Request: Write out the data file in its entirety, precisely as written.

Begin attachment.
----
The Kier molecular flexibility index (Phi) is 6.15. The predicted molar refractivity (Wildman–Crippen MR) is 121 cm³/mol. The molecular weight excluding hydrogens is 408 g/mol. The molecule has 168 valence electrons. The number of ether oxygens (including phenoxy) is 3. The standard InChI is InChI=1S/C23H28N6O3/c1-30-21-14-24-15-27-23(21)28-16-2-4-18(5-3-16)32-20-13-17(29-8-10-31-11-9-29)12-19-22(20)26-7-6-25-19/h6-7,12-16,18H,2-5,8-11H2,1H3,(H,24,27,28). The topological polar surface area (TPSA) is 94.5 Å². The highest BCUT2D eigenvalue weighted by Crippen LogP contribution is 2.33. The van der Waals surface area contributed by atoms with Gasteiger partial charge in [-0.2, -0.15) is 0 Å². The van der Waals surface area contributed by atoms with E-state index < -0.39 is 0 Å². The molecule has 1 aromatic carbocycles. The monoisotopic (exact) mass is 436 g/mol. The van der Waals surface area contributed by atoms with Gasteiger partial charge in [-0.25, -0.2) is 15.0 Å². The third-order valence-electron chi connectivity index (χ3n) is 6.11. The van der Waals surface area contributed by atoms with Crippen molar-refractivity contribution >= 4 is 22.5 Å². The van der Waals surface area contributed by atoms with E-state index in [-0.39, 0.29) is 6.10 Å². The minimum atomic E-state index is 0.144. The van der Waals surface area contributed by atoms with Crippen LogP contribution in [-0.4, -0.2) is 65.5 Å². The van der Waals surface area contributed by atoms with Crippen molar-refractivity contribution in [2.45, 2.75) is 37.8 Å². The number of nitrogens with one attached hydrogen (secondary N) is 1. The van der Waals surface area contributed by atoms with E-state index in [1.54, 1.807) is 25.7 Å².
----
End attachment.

The Kier molecular flexibility index (Phi) is 6.15. The predicted molar refractivity (Wildman–Crippen MR) is 121 cm³/mol. The molecular weight excluding hydrogens is 408 g/mol. The molecule has 168 valence electrons. The number of ether oxygens (including phenoxy) is 3. The standard InChI is InChI=1S/C23H28N6O3/c1-30-21-14-24-15-27-23(21)28-16-2-4-18(5-3-16)32-20-13-17(29-8-10-31-11-9-29)12-19-22(20)26-7-6-25-19/h6-7,12-16,18H,2-5,8-11H2,1H3,(H,24,27,28). The topological polar surface area (TPSA) is 94.5 Å². The highest BCUT2D eigenvalue weighted by Crippen LogP contribution is 2.33. The van der Waals surface area contributed by atoms with Gasteiger partial charge in [-0.2, -0.15) is 0 Å². The van der Waals surface area contributed by atoms with E-state index < -0.39 is 0 Å². The molecule has 1 aromatic carbocycles. The monoisotopic (exact) mass is 436 g/mol. The van der Waals surface area contributed by atoms with Gasteiger partial charge in [-0.25, -0.2) is 15.0 Å². The third-order valence-electron chi connectivity index (χ3n) is 6.11. The van der Waals surface area contributed by atoms with Crippen molar-refractivity contribution >= 4 is 22.5 Å². The van der Waals surface area contributed by atoms with E-state index in [-0.39, 0.29) is 6.10 Å². The minimum atomic E-state index is 0.144. The van der Waals surface area contributed by atoms with Crippen LogP contribution in [-0.4, -0.2) is 65.5 Å². The van der Waals surface area contributed by atoms with Crippen molar-refractivity contribution in [2.45, 2.75) is 37.8 Å². The number of nitrogens with one attached hydrogen (secondary N) is 1. The van der Waals surface area contributed by atoms with E-state index in [1.54, 1.807) is 25.7 Å².